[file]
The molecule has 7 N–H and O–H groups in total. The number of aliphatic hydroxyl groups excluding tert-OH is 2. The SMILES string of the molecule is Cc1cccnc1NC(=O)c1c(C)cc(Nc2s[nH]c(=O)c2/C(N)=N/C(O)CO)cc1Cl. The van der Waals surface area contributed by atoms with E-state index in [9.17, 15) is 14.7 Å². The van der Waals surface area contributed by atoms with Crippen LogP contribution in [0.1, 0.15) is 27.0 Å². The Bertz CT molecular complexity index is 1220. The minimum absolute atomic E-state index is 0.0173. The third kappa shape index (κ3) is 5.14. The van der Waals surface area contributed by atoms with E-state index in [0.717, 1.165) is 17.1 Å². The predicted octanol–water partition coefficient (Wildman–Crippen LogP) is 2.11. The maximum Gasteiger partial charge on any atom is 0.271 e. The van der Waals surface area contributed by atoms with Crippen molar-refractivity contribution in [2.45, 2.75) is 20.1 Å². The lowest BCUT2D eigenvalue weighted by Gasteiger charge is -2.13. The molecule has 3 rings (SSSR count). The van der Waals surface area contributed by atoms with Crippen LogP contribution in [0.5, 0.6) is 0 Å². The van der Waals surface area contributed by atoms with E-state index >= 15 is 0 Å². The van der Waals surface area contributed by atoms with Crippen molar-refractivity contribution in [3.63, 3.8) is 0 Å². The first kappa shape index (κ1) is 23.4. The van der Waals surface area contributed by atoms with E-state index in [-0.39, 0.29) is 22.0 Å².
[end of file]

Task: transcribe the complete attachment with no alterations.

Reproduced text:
The molecule has 7 N–H and O–H groups in total. The number of aliphatic hydroxyl groups excluding tert-OH is 2. The SMILES string of the molecule is Cc1cccnc1NC(=O)c1c(C)cc(Nc2s[nH]c(=O)c2/C(N)=N/C(O)CO)cc1Cl. The van der Waals surface area contributed by atoms with E-state index in [9.17, 15) is 14.7 Å². The van der Waals surface area contributed by atoms with Crippen LogP contribution in [0.1, 0.15) is 27.0 Å². The Bertz CT molecular complexity index is 1220. The minimum absolute atomic E-state index is 0.0173. The third kappa shape index (κ3) is 5.14. The van der Waals surface area contributed by atoms with E-state index in [0.717, 1.165) is 17.1 Å². The predicted octanol–water partition coefficient (Wildman–Crippen LogP) is 2.11. The maximum Gasteiger partial charge on any atom is 0.271 e. The van der Waals surface area contributed by atoms with Crippen molar-refractivity contribution in [2.45, 2.75) is 20.1 Å². The lowest BCUT2D eigenvalue weighted by Gasteiger charge is -2.13. The molecule has 3 rings (SSSR count). The van der Waals surface area contributed by atoms with Crippen LogP contribution in [0.5, 0.6) is 0 Å². The van der Waals surface area contributed by atoms with E-state index >= 15 is 0 Å². The van der Waals surface area contributed by atoms with Crippen molar-refractivity contribution in [3.63, 3.8) is 0 Å². The first kappa shape index (κ1) is 23.4. The van der Waals surface area contributed by atoms with E-state index in [-0.39, 0.29) is 22.0 Å².